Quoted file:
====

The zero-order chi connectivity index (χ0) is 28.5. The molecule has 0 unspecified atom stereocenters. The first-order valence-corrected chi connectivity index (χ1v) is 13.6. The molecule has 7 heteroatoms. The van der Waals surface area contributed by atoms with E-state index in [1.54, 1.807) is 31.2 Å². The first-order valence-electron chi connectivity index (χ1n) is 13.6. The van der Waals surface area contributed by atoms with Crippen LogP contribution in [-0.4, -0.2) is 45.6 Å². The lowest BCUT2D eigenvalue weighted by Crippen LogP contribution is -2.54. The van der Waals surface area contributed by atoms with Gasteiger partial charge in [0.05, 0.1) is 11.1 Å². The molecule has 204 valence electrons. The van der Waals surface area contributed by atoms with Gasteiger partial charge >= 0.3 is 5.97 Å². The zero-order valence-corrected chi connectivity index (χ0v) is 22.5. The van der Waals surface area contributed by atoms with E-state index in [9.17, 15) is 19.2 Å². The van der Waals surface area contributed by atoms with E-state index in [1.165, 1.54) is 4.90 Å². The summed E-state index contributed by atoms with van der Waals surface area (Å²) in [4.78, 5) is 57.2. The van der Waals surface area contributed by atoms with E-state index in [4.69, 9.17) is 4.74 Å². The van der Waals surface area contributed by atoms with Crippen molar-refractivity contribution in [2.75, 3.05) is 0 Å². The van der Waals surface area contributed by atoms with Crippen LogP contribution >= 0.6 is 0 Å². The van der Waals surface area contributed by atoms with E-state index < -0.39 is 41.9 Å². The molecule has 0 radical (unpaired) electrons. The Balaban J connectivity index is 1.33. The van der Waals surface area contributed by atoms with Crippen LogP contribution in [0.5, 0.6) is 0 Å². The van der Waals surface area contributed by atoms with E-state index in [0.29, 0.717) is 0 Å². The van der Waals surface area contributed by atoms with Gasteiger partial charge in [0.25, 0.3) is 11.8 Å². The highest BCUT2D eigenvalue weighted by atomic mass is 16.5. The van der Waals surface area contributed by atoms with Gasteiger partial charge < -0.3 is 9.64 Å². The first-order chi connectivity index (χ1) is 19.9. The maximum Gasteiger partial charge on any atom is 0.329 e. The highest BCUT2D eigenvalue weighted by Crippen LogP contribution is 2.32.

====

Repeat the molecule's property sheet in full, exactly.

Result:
The zero-order chi connectivity index (χ0) is 28.5. The molecule has 0 unspecified atom stereocenters. The first-order valence-corrected chi connectivity index (χ1v) is 13.6. The molecule has 7 heteroatoms. The van der Waals surface area contributed by atoms with E-state index in [1.54, 1.807) is 31.2 Å². The first-order valence-electron chi connectivity index (χ1n) is 13.6. The van der Waals surface area contributed by atoms with Crippen LogP contribution in [-0.4, -0.2) is 45.6 Å². The lowest BCUT2D eigenvalue weighted by Crippen LogP contribution is -2.54. The van der Waals surface area contributed by atoms with Gasteiger partial charge in [0.05, 0.1) is 11.1 Å². The molecule has 204 valence electrons. The van der Waals surface area contributed by atoms with Gasteiger partial charge >= 0.3 is 5.97 Å². The zero-order valence-corrected chi connectivity index (χ0v) is 22.5. The van der Waals surface area contributed by atoms with E-state index in [9.17, 15) is 19.2 Å². The van der Waals surface area contributed by atoms with E-state index in [1.165, 1.54) is 4.90 Å². The summed E-state index contributed by atoms with van der Waals surface area (Å²) in [4.78, 5) is 57.2. The van der Waals surface area contributed by atoms with E-state index in [4.69, 9.17) is 4.74 Å². The van der Waals surface area contributed by atoms with Crippen molar-refractivity contribution in [2.75, 3.05) is 0 Å². The van der Waals surface area contributed by atoms with Crippen LogP contribution >= 0.6 is 0 Å². The van der Waals surface area contributed by atoms with E-state index < -0.39 is 41.9 Å². The molecule has 0 radical (unpaired) electrons. The Balaban J connectivity index is 1.33. The van der Waals surface area contributed by atoms with Crippen LogP contribution in [0.5, 0.6) is 0 Å². The van der Waals surface area contributed by atoms with E-state index in [0.29, 0.717) is 0 Å². The van der Waals surface area contributed by atoms with Gasteiger partial charge in [0.25, 0.3) is 11.8 Å². The highest BCUT2D eigenvalue weighted by atomic mass is 16.5. The van der Waals surface area contributed by atoms with Gasteiger partial charge < -0.3 is 9.64 Å². The first-order chi connectivity index (χ1) is 19.9. The maximum Gasteiger partial charge on any atom is 0.329 e. The highest BCUT2D eigenvalue weighted by Crippen LogP contribution is 2.32.